Juno’s new Jupiter
The goddess-inspired spacecraft is unveiling new breadths and depths of the planet’s innermost secrets. Richard A. Lovett explains.
In ancient Roman mythology, Jupiter, the king of the gods, had the ability to hide behind a veil of clouds. Only his wife, Juno, could see through. Today another Juno is peering through Jupiter’s veil: the NASA spacecraft, launched in 2011, has been orbiting the planet since 2016.
In the last year, JunoCam, mounted on Juno as an afterthought, has wowed earthlings with breathtaking close ups of swirling Jovian cloud formations such as the Great Red Spot and the wondrously filigreed patterns at the edges of Jupiter’s multi-coloured atmospheric bands.
But Juno’s primary mission is to use its state-of-the-art scientific instruments to probe the giant planet’s inner secrets. Already the answers are coming thick and fast.
Juno is scheduled to remain in orbit for several more months, though the mission is likely to be extended in NASA’s next budget cycle. But eventually, to avoid the risk of hitting a moon and contaminating it with earthly bacteria, it will make a final, fatal plunge into Jupiter’s deadly gravitational embrace.
It’s been a mission laden with drama. When Juno reached Jupiter, it was one of the fastest artificial objects in history, moving at 265,000 kilometres per hour. This was followed by a white-knuckled 35-minute engine burn in which it would have shot past Jupiter on an endless voyage to nowhere if something had gone wrong. It then settled into a cigar-shaped 53-day orbit that alternately plunged to as close as 4,300 kilometres from the cloud tops and swung away to more than 8.1 million kilometres.
Initially, the plan was to burn the engines a second time and shorten the orbit to 14 days. But Juno had its own ideas. A frightening crash and reboot of the spacecraft’s main computer led to some uncertain moments; then the rocket engine was diagnosed as having a sticky valve. NASA’s engineers decided to leave well enough alone.
Since then, the computer and the instruments have been functioning admirably. Remaining in the initial 53-day orbit has slowed the rate of data collection by a factor of about four but not much else has changed, says Scott Bolton, the mission’s principal investigator.
“All the science is enabled by the close passes, so if you’re in a longer orbit, it’s pretty much the same,” he says. “The worst-case scenario is I have to be patient.”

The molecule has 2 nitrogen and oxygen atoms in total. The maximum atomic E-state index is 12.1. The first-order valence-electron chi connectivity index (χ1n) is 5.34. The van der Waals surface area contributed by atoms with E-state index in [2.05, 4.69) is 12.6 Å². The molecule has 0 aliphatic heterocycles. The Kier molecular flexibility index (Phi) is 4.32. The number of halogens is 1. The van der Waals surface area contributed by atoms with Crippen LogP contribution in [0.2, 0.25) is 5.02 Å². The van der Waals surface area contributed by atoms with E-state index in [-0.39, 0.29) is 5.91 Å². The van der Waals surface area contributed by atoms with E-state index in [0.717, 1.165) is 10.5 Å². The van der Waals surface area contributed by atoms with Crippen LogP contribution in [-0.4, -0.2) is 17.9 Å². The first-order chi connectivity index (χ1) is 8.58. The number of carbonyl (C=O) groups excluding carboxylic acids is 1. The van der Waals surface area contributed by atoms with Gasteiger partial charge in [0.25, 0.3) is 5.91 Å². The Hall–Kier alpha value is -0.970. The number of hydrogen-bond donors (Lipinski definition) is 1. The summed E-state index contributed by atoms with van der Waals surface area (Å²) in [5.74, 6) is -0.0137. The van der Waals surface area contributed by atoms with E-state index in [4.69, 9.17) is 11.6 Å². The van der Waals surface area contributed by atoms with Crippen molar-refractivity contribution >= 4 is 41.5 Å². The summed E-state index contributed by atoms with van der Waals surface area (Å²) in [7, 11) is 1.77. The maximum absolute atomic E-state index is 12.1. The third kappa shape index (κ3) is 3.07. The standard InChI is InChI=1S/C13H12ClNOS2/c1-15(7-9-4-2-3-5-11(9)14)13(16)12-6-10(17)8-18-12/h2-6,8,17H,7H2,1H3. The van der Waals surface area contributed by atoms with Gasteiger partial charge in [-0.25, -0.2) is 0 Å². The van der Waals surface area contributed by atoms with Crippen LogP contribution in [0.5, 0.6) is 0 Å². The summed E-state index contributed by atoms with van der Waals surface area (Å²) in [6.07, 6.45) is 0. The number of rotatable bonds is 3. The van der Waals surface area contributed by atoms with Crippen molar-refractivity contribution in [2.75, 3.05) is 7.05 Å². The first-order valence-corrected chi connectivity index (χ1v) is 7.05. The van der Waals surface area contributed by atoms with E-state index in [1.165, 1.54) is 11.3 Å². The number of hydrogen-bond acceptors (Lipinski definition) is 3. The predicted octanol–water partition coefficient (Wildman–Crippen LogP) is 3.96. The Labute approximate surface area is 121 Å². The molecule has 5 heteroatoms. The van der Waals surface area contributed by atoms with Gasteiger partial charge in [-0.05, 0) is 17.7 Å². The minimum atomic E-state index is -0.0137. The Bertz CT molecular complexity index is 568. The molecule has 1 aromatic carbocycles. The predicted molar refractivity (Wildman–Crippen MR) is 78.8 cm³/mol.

The purpose of Juno’s elongated orbit is to minimise its exposure to Jupiter’s dangerous radiation belts, created by the giant planet’s enormous magnetic field. Radiation in these belts, which loop outward from pole to pole, can damage instruments, potentially shortening the mission’s life.
The spacecraft dives beneath the radiation belts, sweeps low across the planet from pole to pole, then quickly zips out again. Overall it’s just a few hours of exposure per orbit. Thanks to Jupiter’s rotation, a different part of the planet lies beneath the spacecraft on each passage, allowing it to examine the entire surface in a series of north-south strips.
Originally, the mission was slated for 37 orbital flybys, with the last to be conducted in early 2018. But with the spacecraft stuck in its longer orbit, the mission had only completed 12 of these by July, when it is hoped that NASA and the US government will green-light the extension of the mission by at least a year.
However long Juno keeps going, it’s already proven well worth its $US1.1 billion price tag.
Here are a few of the major findings:
Photography isn’t Juno’s primary mission since a camera can’t look beneath the clouds that cover Jupiter. JunoCam was added late in the mission’s development. Its primary purpose was to share the excitement of space exploration with the public, says Candice Hansen, of the Planetary Science Institute, Tucson, Arizona. But the spacecraft was passing over parts of Jupiter near its poles that had never been seen before.
“The team and I couldn’t imagine not seeing what they looked like,” Bolton says.
JunoCam is hardly state-of-the-art. At closest approach, its resolution is only 15 kilometres per pixel – poor by the standards of cameras on spacecraft now orbiting the Moon and Mars. But its 58° field of view makes for eye-pleasing panoramic shots. “If you were close to Jupiter, your eyes would take in a great view,” Bolton says. But if you used binoculars to zoom in, you would look at only one spot. “You would lose the context.”